"While I don’t know if I 'feel the Bern' about a single-payer system, I also don’t think I would have to start looking for a second job if we transitioned to that system," writes Henry Rosevear, MD.
Dr. Rosevear is a urologist in community practice in Colorado Springs, CO. Urology Times blogs present opinions, advice, and news from urologists and other urology professionals. Opinions expressed by bloggers are their own, and do not necessarily reflect the views of Urology Times or its parent company, UBM Medica. Please let your voice be heard by joining the conversation in the comments section of each post.
Maybe it's my military background or maybe my personality, but I tend to think about how certain hypothetical situations would affect my practice. The hypothetical that seems most relevant right now is how Sen. Bernie Sanders’ proposal of “Medicare for All” would actually work.
But first, what is "Medicare for All"? According to Sen. Sanders’ website, "Health care must be recognized as a right, not a privilege... The only long-term solution to America's health care crisis is a single-payer national health care program." So when he says “Medicare for All,” he really means a single-payer national health care program.
Let's think about that. A single-payer system is one in which one group organizes and finances health care but the actual delivery of care remains in private hands. The easiest way to implement this is to eliminate all private health insurers and have the government, via the Medicare program, take over.
But the devil is in the details. For example, Medicare currently pays 80% of most health care, and most seniors either use Medicaid or a supplement to cover the rest. Under Sen. Sanders’ proposal, Medicare would pay 100% with no premiums or deductibles.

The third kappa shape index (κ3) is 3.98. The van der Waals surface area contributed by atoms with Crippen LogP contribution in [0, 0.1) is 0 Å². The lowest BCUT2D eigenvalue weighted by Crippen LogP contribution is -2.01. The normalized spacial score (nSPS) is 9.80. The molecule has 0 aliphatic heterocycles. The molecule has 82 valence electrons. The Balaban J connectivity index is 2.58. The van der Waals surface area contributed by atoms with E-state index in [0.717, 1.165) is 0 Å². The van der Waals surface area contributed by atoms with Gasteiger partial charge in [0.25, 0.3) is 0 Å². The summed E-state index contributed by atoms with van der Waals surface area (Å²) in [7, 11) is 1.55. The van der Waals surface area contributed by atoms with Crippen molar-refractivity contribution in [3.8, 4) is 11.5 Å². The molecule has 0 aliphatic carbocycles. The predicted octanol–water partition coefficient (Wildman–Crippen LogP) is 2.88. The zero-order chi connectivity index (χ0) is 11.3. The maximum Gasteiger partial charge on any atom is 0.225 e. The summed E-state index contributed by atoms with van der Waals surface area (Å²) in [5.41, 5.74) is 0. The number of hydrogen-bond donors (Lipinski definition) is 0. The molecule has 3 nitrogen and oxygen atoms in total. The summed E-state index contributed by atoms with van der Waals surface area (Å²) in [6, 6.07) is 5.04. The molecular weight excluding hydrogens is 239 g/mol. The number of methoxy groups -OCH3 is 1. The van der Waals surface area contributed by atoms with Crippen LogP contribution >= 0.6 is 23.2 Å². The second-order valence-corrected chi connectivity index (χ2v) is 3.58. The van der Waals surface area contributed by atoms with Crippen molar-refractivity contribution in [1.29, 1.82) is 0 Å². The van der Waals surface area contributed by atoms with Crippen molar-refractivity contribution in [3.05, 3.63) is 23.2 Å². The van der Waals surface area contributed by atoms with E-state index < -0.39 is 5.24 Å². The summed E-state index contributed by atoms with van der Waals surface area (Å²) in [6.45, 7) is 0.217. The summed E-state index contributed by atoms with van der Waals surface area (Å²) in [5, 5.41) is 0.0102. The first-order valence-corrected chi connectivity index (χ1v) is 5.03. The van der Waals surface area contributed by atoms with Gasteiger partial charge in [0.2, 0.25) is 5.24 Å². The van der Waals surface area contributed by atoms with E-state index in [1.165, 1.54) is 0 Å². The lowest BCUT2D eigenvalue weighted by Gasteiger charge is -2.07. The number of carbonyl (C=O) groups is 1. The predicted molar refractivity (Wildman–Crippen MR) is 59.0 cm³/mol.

Also by Dr. Rosevear - Cost variation among urologists: Can we trim the fat?
Incidentally, the government doesn’t necessarily have to be the “single payer.” You could also imagine a system where all insurers across the country band together and set rates as a single payer. Seems like collusion, but as it turns out, a 1945 law known as the McCarran-Ferguson Act, gives this specific industry an antitrust exemption. (Turns out Major League Baseball also has such an exemption.)
It’s also important to state what a single-payer system is not; namely, socialized medicine. This is not a VA-style system where the doctors and hospitals are owned by the government. Remember, the means of health care delivery are still privately owned, rather it’s just that all bills are submitted to one payer. Most of the articles I read that are against this system argue that single payer is simply an intermediate step between our current system and a governmental takeover of all health care, but in a true reading of the proposal it is not.
Before I tackle the important question of how a single-payer system would affect my practice (and possibly your own), I wanted to address what the theoretical advantages of such a system are. The advantages and disadvantages of our current system are well known. A good summary of a single-payer system versus the Affordable Health Care Act (ObamaCare) versus the American Health Care Act (the Republicans’ proposed plan that didn’t pass the Senate) is found on a website of a group calledPhysicians for a National Health Program
, whose opinion on the subject is easy to ascertain.
The advantages of a single-payer system are fairly straightforward. Everyone is covered. Patient choice of physician would likely stay the same or increase; the only doctors who would not be “in-network” would be those who chose to not participate in Medicare, ie concierge doctors. Negotiation power on the side of Medicare would increase against everyone (hospitals, doctors, drug makers, and gadget makers), as there is no more playing one insurance company against another.